San Diego is famous for sunshine, fish tacos, and beaches, but not for its low unemployment rate. Canada on the other hand is renowned for its frozen tundra, hockey teams, and, recently its need for hard-working Americans.
Waiting around for the economy in California to turn around (the unemployment rate is 10.2 percent) could leave you broke and hungry. So pack your bags, buy a really big coat, and head to Edmonton, Canada, where they will need 114,000 skilled workers by 2021.
That’s a lot of jobs.
Edmonton is called the “Oil Capital of Canada,” and they need oil workers. Unfortunately for them, recruiting skilled workers to drill and cap has been difficult. There are only so many hard hats in Canada so energy companies are looking, almost begging, for Americans to come and work for them.
And California wants you to go!
Riverside County has teamed up with the Canada California Business Council to recruit people to move to Canada to work in construction and is holding job fairs to help send out-of-work Californian’s to the Great White North.
“I plan on going,” said Ted McEwan of Temecula. “I’m tired of waiting for construction jobs to come back. If I have a chance to feed my family and get ahead that’s what I’ll do.”
Moving to Edmonton isn’t like moving to the North Pole — although in winter it might feel like it. It looks a lot like any Midwest town in America. It’s a thriving city with a thriving economy, fashionable stores, theaters, restaurants, and good schools — not to mention the free universal healthcare.
Besides jobs in the oil fields, job seekers can find gigs in construction, health care, and even hair salons.
“I’m going to work as a stylist because they have people lined up out the door to get their hair cut,” said Lani Dery of Oceanside. “My cousin went last year and made $65,000 in nine months as a roofer. He came home for a month but went back. He said the people are really nice, and his paycheck is fat.”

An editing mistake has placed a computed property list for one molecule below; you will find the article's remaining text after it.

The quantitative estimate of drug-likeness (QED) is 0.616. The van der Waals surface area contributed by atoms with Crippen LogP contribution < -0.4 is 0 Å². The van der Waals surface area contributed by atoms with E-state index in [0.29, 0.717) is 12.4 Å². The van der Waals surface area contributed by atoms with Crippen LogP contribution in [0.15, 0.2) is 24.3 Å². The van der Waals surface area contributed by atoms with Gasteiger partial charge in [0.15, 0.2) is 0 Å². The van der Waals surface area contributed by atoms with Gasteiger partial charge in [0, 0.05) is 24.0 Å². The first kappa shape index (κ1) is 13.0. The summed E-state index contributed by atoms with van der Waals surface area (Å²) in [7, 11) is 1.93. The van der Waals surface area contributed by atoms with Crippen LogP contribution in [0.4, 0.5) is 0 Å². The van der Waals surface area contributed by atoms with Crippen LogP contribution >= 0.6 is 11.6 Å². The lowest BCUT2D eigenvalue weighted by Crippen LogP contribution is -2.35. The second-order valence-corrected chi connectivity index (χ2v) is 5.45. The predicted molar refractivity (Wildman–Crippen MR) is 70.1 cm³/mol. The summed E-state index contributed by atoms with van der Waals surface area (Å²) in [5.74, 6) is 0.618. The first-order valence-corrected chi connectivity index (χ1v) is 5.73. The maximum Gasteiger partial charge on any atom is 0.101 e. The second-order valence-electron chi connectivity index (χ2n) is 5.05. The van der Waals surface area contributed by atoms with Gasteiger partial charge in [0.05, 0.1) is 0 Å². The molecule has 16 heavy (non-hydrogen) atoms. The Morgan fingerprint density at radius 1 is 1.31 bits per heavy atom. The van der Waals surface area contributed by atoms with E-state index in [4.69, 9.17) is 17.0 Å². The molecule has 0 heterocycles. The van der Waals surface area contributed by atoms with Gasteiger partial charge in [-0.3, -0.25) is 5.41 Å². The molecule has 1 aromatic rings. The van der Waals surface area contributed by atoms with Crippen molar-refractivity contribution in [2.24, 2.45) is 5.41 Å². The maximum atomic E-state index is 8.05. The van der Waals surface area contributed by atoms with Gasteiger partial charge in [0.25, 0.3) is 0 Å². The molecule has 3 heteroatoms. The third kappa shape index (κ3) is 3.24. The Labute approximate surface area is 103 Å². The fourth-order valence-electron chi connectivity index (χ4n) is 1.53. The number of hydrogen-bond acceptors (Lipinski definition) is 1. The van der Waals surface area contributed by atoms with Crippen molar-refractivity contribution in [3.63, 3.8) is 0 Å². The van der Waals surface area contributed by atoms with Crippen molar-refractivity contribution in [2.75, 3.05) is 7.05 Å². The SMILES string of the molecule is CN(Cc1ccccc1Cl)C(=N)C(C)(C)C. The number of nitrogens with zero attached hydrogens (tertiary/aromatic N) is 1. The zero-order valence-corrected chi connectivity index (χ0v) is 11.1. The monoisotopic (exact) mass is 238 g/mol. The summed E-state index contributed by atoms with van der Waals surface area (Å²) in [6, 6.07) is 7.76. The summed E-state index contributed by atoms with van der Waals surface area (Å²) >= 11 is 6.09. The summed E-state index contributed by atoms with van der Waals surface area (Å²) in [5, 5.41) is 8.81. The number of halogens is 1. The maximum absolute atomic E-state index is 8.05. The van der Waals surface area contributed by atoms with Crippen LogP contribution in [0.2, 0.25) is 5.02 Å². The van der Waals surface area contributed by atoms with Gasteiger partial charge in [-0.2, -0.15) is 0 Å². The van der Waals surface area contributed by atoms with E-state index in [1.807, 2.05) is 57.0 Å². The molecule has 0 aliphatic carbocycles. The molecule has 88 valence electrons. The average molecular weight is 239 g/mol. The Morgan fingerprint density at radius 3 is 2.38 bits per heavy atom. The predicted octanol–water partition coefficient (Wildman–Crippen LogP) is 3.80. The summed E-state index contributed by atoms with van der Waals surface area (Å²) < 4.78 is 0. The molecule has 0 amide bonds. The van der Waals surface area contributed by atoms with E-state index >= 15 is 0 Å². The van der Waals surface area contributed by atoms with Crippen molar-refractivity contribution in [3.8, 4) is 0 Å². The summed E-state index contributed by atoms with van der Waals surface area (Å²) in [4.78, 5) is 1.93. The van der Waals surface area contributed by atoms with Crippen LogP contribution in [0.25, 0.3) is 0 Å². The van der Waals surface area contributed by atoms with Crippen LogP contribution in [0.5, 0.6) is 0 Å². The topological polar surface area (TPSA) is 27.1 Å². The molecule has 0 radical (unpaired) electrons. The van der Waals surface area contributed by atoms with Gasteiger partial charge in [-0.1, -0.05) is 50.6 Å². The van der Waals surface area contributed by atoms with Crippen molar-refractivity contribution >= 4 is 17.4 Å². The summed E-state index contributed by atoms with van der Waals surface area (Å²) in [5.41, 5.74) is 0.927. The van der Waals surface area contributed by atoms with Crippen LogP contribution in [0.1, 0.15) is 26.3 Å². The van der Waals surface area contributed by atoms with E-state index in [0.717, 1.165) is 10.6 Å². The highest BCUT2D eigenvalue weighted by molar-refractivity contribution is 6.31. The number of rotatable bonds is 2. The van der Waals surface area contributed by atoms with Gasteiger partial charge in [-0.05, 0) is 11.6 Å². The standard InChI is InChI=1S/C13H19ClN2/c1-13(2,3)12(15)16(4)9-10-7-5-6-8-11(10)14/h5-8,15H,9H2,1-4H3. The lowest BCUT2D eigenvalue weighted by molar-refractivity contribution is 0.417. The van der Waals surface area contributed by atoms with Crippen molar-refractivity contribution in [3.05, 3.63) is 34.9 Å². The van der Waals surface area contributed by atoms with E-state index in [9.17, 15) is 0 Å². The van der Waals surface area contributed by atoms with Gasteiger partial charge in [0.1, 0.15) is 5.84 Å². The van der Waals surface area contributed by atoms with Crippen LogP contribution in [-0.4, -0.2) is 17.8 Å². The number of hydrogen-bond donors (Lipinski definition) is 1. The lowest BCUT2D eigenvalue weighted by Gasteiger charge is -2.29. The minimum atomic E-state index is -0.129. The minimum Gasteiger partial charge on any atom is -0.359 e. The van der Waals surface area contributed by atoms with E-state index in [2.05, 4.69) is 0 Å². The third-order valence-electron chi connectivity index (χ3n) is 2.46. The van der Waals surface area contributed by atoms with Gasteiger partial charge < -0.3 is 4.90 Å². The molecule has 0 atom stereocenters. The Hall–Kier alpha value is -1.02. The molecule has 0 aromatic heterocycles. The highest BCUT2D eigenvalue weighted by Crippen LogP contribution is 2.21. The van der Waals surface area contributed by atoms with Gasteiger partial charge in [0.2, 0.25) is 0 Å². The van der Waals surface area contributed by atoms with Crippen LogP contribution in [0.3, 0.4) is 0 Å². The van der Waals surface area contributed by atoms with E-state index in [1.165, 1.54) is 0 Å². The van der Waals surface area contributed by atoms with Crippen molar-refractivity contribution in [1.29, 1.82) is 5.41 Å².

Jobs are available in Edmonton, but the best paying ones are in Fort McMurray, a rural town about six hours from the big city. Pay starts around $39 an hour for construction work and the Canadian and American dollar are about the same in value.
The good news is that if you’re serious about heading to the Edmonton area for a job, you don’t have to send your resume to Monster.com or some robot that ignores your CV. Toss your moon boots in a suitcase, borrow some mittens, and start driving to Canada. Once you’re there, look around for the ‘Help Wanted’ signs and trudge through the snow and apply in person. According to reports, you should have a job in a week or so.
One other thing; you will need a passport. If don’t have one yet and you think you might want to make some big money doing what you used to do instead of hanging out at the beach with no money, you better get on it. Passports take at least four weeks to process. Once you have a job you will be directed as to how to apply for a work permit. It’s not that difficult.
Sure it will be cold, you’ll be far from your family and friends and cheese is kind of expensive up north, but hey, you’ll be earning a big paycheck and you can always find new friends.
Representatives from the British Columbia Construction Association will be at the first job fair, set for December 4 at the Workforce Development Center in Indio. For more information, go to the county website rivcoeda.org.
To find out more about Edmonton, try Edmonton.ca.